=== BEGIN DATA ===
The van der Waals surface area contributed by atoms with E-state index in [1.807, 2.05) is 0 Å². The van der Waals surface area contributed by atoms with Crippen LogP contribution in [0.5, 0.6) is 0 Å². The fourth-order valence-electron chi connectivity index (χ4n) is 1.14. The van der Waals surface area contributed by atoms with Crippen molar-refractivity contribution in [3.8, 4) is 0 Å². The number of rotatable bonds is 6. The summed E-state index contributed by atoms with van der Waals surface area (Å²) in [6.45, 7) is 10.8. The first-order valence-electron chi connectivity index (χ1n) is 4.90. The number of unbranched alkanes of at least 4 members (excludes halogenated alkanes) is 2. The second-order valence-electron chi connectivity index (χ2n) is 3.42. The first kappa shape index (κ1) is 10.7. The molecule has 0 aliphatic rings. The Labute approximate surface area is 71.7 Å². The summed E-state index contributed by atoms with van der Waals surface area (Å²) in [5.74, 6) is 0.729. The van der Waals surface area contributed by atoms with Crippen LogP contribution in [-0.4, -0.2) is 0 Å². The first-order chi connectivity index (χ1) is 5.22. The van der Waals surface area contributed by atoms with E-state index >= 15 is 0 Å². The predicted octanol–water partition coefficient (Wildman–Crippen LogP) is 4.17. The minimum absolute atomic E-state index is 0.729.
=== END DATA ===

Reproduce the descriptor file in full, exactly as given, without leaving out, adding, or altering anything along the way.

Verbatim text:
The van der Waals surface area contributed by atoms with E-state index in [1.807, 2.05) is 0 Å². The van der Waals surface area contributed by atoms with Crippen LogP contribution in [0.5, 0.6) is 0 Å². The fourth-order valence-electron chi connectivity index (χ4n) is 1.14. The van der Waals surface area contributed by atoms with Crippen molar-refractivity contribution in [3.8, 4) is 0 Å². The number of rotatable bonds is 6. The summed E-state index contributed by atoms with van der Waals surface area (Å²) in [6.45, 7) is 10.8. The first-order valence-electron chi connectivity index (χ1n) is 4.90. The number of unbranched alkanes of at least 4 members (excludes halogenated alkanes) is 2. The second-order valence-electron chi connectivity index (χ2n) is 3.42. The first kappa shape index (κ1) is 10.7. The molecule has 0 aliphatic rings. The Labute approximate surface area is 71.7 Å². The summed E-state index contributed by atoms with van der Waals surface area (Å²) in [5.74, 6) is 0.729. The van der Waals surface area contributed by atoms with Crippen LogP contribution in [-0.4, -0.2) is 0 Å². The first-order chi connectivity index (χ1) is 5.22. The van der Waals surface area contributed by atoms with E-state index >= 15 is 0 Å². The predicted octanol–water partition coefficient (Wildman–Crippen LogP) is 4.17. The minimum absolute atomic E-state index is 0.729.